1922 – The Episcopal Church removed the word “Obey” from the bride’s section of wedding vows. 

1928 – Katharine Hepburn made her stage debut in the play “The Czarina.” Four years later she made her film debut in “A Bill of Divorcement.”

1938 – In a speech, Adolf Hitler demanded self-determination for the Sudeten Germans in Czechoslovakia.

1940 – The Lascaux paintings were discovered in France. The cave paintings were 17,000 years old and were some of the best examples of art from the Paleolithic period.

1943 – During World War II, Benito Mussolini was taken by German paratroopers from the Italian government that was holding him.

1944 – U.S. Army troops entered Germany, near Trier, for the first time during World War II.

1953 – U.S. Senator John F. Kennedy married Jacqueline Lee Bouvier.

1953 – Nikita Krushchev was elected as the first secretary of the Communist Party of the Soviet Union.

1954 – “Lassie” made its television debut on CBS. The last show aired on September 12, 1971.

1963 – The last episode of “Leave it to Beaver” was aired. The show had debuted on October 4, 1957.

1966 – “Family Affair” premiered on CBS television.

1974 – Violence occurred on the opening day of classes in Boston, MA, due to opposition to court-ordered school “busing.”

1974 – Emperor Haile Selassie was taken out of power by Ethiopia’s military after ruling for 58 years.

1977 – South African anti-apartheid activist Stephen Biko died at the age of 30. The student leader died while in police custody which triggered an international outcry.

1979 – Carl Yastrzemski of the Boston Red Sox became the first American League player to get 3,000 career hits and 400 career home runs.

1983 – Arnold Schwarzenegger became a U.S. citizen. He had emigrated from Austria 14 years earlier.

1984 – Michael Jordan signed a seven-year contract to play basketball with the Chicago Bulls.

1984 – Dwight Gooden (New York) Mets set a rookie strikeout record with his 251st strikeout of the season.

1991 – The space shuttle Discovery took off on a mission to deploy an observatory that was to study the Earth’s ozone layer. 

1992 – Police in Peru captured Shining Path founder Abimael Guzman.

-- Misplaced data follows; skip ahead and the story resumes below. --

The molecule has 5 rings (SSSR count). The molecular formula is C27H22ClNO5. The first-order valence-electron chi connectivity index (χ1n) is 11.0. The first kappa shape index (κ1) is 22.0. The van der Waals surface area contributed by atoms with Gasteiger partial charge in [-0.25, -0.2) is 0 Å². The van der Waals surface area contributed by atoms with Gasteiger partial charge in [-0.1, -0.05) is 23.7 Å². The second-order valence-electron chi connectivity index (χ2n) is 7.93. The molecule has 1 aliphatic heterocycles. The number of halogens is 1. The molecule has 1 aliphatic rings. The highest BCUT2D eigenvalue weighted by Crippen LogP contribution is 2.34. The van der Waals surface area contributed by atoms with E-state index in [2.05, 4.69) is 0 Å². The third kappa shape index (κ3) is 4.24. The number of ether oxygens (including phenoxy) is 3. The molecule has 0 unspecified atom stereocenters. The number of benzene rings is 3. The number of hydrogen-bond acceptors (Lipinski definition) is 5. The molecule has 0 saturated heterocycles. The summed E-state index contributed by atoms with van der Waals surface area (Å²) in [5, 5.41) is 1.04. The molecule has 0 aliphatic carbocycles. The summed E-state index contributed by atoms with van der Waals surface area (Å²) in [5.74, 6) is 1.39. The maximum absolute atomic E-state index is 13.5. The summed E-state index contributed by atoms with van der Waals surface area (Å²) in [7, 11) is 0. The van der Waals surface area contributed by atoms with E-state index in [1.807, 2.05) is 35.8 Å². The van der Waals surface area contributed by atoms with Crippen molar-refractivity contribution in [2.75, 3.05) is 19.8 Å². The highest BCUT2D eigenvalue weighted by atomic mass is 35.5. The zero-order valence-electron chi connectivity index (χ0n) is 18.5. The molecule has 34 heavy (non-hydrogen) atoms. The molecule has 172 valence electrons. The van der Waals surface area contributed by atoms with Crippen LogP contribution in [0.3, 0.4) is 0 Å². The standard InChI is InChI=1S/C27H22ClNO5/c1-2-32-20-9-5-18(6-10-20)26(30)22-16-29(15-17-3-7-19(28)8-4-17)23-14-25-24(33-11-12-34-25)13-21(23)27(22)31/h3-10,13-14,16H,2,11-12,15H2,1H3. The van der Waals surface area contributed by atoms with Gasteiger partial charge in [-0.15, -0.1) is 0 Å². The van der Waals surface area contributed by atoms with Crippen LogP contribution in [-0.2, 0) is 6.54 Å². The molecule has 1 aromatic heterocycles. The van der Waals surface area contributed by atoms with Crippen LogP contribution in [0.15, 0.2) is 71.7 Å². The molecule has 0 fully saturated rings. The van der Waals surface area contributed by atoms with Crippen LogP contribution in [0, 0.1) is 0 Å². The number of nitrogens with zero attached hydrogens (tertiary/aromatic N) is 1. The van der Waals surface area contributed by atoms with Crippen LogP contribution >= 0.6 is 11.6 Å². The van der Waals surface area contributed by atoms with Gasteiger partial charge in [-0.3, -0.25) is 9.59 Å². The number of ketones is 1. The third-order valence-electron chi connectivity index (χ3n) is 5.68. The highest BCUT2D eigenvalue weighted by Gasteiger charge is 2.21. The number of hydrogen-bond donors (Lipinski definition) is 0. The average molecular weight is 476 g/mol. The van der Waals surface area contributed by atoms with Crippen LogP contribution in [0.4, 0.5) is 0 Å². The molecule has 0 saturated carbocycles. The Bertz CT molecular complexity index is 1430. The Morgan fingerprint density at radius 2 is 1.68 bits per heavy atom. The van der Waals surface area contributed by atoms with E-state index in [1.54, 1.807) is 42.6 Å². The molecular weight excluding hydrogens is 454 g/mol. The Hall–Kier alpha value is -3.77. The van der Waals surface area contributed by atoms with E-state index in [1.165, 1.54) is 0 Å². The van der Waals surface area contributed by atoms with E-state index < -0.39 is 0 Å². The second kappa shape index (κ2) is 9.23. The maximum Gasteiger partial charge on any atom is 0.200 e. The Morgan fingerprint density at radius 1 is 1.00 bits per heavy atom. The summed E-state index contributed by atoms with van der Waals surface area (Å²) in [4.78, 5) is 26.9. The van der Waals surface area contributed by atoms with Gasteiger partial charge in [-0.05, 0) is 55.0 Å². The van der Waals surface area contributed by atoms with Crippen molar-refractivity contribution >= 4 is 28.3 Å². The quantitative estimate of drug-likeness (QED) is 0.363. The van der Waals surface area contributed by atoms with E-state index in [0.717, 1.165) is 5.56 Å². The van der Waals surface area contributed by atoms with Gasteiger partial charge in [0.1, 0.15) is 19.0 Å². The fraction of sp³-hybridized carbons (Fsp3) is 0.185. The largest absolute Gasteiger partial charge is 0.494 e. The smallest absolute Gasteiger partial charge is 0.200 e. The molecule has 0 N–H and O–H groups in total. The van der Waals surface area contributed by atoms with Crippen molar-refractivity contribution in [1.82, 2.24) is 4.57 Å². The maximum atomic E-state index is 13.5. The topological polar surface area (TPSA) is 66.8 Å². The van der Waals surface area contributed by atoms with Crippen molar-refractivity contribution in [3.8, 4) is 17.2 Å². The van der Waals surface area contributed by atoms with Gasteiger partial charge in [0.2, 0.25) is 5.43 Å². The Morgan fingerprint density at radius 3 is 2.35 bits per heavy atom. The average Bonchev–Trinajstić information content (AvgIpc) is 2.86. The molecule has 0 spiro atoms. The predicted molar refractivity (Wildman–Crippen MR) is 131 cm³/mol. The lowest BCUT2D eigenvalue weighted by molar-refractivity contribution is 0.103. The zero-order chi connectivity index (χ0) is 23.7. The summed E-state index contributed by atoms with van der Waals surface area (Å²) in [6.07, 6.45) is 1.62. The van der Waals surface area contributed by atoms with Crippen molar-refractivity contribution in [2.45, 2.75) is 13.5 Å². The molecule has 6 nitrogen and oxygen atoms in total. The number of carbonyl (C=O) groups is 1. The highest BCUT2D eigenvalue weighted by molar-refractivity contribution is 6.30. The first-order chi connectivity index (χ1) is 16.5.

1992 – Dr. Mae Carol Jemison became the first African-American woman in space. She was the payload specialist aboard the space shuttle Endeavor. Also onboard were Mission Specialist N. Jan Davis and Air Force Lieutenant Colonel Mark C. Lee. They were the first married couple to fly together in space. And, Mamoru Mohri became the first Japanese person to fly into space. 

2009 – Steve Jobs announced that Apple’s iTunes had 88% of the legal U.S. music download marke

1940 – Lascaux cave paintings discovered


brewminate.com image

Near Montignac, France, a collection of prehistoric cave paintings are discovered by four teenagers who stumbled upon the ancient artwork after following their dog down a narrow entrance into a cavern. The 15,000- to 17,000-year-old paintings, consisting mostly of animal representations, are among the finest examples of art from the Upper Paleolithic period.

First studied by the French archaeologist Henri-Édouard-Prosper Breuil, the Lascaux grotto consists of a main cavern 66 feet wide and 16 feet high. The walls of the cavern are decorated with some 600 painted and drawn animals and symbols and nearly 1,500 engravings. The pictures depict in excellent detail numerous types of animals, including horses, red deer, stags, bovines, felines, and what appear to be mythical creatures. There is only one human figure depicted in the cave: a bird-headed man with an erect phallus. Archaeologists believe that the cave was used over a long period of time as a center for hunting and religious rites.

For the complete article

history.com

Citation Information

Article Title

Lascaux cave paintings discovered

AuthorHistory.com Editors

Website Name

HISTORY

URL

https://www.history.com/this-day-in-history/lascaux-cave-paintings-discovered

Access Date

September 12, 2022

Publisher

A&E Television Networks

Last Updated

September 9, 2021

Original Published Date

November 24, 2009